Governments, researchers, policy makers, along with Aboriginal leadership struggle with the enormity. It is impossible to isolate just one issue as being the worst.  But all seem to point to housing being foundational to good outcomes.

  • Poorer health

There have been strides made on the part of many Aboriginal communities to improve education around health issues, but despite these improvements, Aboriginal people remain at higher risk for illness and earlier death non-Aboriginal people. Chronic diseases such as diabetes and heart disease are on the increase. There are definite links between income, social factors and health. There is a higher rate of respiratory problems and other infectious diseases among Aboriginal children than among non-Aboriginal children - inadequate housing and crowded living conditions are contributing factors.

  • Lower levels of education

Colonialism accounts for many bitter, demoralizing legacies, the most pervasive of which is education - the root of this particular legacy is intergenerational trauma and dislocation as a result of child removal policies and practises.

  • Inadequate housing

The inadequacy of housing for Aboriginal and Torres Strait Islander people has been widely acknowledged.  ‘Adequacy’ of housing includes quality of basic services, materials, facilities and infrastructure; habitability; affordability; accessibility; legal security of tenure; and location and cultural adequacy.

  • Higher rates of unemployment

Aboriginal peoples have historically faced higher unemployment rates than non-Aboriginal people.

  • Higher levels of incarceration

In the twenty-six years since the report of the Royal Commission into Aboriginal Deaths in Custody was tabled in the Parliament of Australia, the proportion of the prison population that is Indigenous has doubled. 

Indigenous Australians are dramatically over-represented in the criminal justice system, in each state and territory. While Indigenous people represent only 3 per cent of Australia’s total population, they make up more than 27 per cent of our prison population and 55 per cent of the youth detention population.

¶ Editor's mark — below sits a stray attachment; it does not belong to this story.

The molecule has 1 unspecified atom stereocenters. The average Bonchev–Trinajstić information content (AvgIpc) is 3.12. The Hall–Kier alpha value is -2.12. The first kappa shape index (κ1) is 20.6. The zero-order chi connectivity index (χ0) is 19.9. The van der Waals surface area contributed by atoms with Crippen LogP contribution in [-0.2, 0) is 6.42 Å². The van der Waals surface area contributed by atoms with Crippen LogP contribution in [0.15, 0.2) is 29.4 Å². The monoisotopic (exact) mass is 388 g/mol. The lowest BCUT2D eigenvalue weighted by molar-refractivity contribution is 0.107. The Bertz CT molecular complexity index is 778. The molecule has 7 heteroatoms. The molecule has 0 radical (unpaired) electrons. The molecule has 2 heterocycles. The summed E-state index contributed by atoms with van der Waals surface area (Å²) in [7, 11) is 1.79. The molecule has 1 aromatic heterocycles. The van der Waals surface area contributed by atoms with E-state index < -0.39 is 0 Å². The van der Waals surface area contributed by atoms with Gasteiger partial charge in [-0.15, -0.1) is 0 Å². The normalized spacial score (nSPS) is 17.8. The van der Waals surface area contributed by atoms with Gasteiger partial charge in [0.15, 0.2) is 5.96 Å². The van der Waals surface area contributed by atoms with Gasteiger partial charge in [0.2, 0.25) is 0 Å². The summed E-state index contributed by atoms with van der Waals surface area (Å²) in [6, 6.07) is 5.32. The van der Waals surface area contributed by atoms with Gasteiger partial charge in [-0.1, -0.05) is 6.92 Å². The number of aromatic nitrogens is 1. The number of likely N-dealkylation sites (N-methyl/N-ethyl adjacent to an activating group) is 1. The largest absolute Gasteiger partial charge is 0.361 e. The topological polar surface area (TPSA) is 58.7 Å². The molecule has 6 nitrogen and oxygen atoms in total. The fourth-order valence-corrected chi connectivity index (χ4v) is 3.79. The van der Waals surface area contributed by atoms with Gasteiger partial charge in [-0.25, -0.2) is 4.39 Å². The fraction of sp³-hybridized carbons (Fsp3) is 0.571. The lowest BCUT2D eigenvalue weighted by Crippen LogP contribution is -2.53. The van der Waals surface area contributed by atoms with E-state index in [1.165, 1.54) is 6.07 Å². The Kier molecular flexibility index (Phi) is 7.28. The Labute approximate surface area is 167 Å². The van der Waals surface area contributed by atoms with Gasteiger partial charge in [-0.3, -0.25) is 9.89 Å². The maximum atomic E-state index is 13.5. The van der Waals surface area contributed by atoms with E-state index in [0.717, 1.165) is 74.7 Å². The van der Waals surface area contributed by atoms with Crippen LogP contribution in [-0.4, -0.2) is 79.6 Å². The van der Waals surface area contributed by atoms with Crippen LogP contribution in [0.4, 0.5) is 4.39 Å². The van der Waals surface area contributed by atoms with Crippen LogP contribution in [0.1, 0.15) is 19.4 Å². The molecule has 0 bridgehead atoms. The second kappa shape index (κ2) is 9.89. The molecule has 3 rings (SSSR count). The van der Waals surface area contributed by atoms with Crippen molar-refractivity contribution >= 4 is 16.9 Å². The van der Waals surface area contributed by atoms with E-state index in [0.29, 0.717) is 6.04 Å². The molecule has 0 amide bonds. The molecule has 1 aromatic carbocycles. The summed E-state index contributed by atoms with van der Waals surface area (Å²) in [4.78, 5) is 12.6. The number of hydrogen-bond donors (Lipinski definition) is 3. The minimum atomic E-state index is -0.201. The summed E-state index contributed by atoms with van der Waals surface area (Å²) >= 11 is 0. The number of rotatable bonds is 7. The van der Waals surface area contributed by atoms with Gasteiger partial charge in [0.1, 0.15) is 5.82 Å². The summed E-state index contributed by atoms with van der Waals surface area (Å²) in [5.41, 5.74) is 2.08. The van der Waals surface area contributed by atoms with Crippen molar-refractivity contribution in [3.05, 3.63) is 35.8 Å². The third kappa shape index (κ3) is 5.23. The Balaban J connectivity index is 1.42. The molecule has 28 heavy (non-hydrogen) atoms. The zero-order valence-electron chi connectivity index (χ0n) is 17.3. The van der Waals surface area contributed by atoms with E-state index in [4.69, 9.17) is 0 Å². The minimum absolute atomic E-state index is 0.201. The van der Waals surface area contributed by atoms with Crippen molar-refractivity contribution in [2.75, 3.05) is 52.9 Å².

• Higher rates of suicide

And the most tragic of all is the higher rate of suicide among both Aboriginal adults and young people.

 

Some possible policy solutions

All Governments should have policies that fund the following:

  • Building more houses

Governments to reduce the national housing backlog. This backlog needs to be reduced in metropolitan, urban and rural populations as well as remote locations.

  • Building better houses

Shelter is highly critical of the cycle that have introduced ‘new ideas’ to reduce the short-term capital cost of houses, which have then consequently reduced housing standards, increased running and maintenance costs for residents, and led to premature housing failure.

  • Keeping houses working

High quality initial construction and regular routine maintenance is required (as in any Australian home) to prevent house failure.

  • Local people employed to keep houses working

Governments should assist in building up and maintaining the capacity of Indigenous communities to manage their own housing and essential infrastructure.

  • Local organisations developed and supported to keep houses working

There has also been a lack of adequate support for those Indigenous organisations which have demonstrated the ability to deliver and maintain housing services through constantly changing government policy regimes over many years.

Shelter WA and all stakeholders in housing are hoping that the Federal and State Governments will reach a clear and positive agreement as soon as possible, to ensure Indigenous and remote communities are properly supported into the future.